by David Kirkpatrick
, Senior Reporter
At the recent MarketingSherpa B2B Summit 2012, Chris Baggott, Chairman and co-founder, Compendium, a content marketing company, sat on a social media panel and provided a presentation on using email and social media to accelerate content marketing.
Content is a key component of email marketing for lead nurturing and providing prospects with information about products, services and news about the company and industry. At the same time, email marketing is an essential part of content marketing in getting that content in front of prospects and customers.
Baggott was also a co-founder of the email marketing firm, ExactTarget, which combined with his current focus at Compendium provides him with insight into both marketing channels.
This article covers the intersection of email and content marketing, and even includes one interesting tactic where outgoing email copy can be used to improve the content marketing strategy.
Tactic #1. Understand that content is a vital part of email marketing
Baggott described email marketing as a "three-legged stool":
He said sophisticated and easy-to-use software tools created efficiency in email marketing. To take advantage of these tools, marketers then needed a database to create automated email campaigns.
Baggott described the change in email technology, "Right now, my dry cleaner has a better database than the largest retailer in the world [had] 11 years ago."
The last leg in that stool is content, according to Baggott. He said that good, relevant content in large quantity is the final step in email marketing.
He even provided an idea for creating effective, relevant content.
"The greatest marketing tactic in the history of mankind is the ‘similar situation’ story," Baggott said. "You tell me a story about [how] you helped someone exactly like me, and I am going to be inclined to trust that you could help solve my problem."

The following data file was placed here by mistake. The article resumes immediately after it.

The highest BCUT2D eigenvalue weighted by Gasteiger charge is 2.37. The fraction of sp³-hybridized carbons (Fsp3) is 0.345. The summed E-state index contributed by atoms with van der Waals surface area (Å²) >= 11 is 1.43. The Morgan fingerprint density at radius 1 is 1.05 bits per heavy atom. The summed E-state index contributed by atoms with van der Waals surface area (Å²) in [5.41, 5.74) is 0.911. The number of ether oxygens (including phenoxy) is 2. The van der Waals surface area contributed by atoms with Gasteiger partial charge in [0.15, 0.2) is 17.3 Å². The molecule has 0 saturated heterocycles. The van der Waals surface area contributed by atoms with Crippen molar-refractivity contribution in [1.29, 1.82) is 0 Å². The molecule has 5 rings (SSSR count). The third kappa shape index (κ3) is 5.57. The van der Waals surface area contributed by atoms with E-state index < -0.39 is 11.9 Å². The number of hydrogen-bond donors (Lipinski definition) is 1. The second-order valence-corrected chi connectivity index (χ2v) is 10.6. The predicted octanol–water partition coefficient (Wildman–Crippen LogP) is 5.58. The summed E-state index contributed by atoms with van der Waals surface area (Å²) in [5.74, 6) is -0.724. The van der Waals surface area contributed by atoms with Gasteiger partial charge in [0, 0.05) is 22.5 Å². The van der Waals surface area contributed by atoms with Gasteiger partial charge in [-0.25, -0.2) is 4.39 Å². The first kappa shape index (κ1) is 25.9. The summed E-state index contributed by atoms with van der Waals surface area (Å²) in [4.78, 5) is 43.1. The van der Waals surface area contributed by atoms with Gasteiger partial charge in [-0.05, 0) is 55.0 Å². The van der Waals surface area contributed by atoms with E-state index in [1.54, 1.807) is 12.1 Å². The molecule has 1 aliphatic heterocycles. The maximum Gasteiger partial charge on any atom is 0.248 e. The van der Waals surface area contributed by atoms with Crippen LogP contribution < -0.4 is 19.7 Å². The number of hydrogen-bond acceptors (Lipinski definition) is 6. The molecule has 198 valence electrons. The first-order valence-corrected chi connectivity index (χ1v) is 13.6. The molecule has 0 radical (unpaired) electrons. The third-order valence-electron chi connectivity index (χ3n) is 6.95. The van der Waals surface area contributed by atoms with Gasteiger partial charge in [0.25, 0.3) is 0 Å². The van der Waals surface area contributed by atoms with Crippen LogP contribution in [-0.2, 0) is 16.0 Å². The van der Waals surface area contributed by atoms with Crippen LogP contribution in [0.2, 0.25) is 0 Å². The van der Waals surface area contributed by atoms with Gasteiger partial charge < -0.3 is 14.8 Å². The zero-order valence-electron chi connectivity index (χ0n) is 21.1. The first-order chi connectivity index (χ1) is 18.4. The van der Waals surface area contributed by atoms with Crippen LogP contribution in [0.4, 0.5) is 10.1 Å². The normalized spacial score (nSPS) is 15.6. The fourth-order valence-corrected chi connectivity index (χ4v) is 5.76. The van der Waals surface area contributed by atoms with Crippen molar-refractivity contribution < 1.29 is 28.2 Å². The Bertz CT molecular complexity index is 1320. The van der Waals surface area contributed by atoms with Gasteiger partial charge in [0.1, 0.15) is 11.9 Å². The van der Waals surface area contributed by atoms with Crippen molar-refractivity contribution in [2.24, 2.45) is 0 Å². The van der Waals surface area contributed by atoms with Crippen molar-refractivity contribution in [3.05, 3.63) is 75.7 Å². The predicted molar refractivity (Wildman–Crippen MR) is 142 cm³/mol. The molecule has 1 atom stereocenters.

He continued, "The problem we have in marketing today is we don’t have enough of those stories."
Tactic #2. Make the blog the hub of all content
Baggott stated that the blog should be the hub of content for email, social media and search strategies.
The idea is any content on the blog is always available -- it’s indexed, searchable and can be reused.
This contrasts with any content that is only found in email. After just one use, it’s gone. It is not searchable, so it’s not improving SEO efforts and can’t be shared across social media platforms.
Content found on the blog can be dynamically pulled into email, as well as be o shared through social media.
Baggott explained, "(Marketers) can build dynamic content emails now because they have this vast library of content that sits on the blog, and is already working for them on search. Now they can make it work for them on email, Facebook and Twitter."
Tactic #3. Use internal resources to create content
To explain this tactic, Baggott offered a real-world example ...
Indium, a B2B company that makes solder, allows its employees to create content about its product and how that product can be used.
"They empower all of their employees, all of their engineers especially, to blog," said Baggott. "They don’t blog, ‘My solder is better than your solder.’ They blog about what the customer is doing with the solder; they blog about problems that they are solving."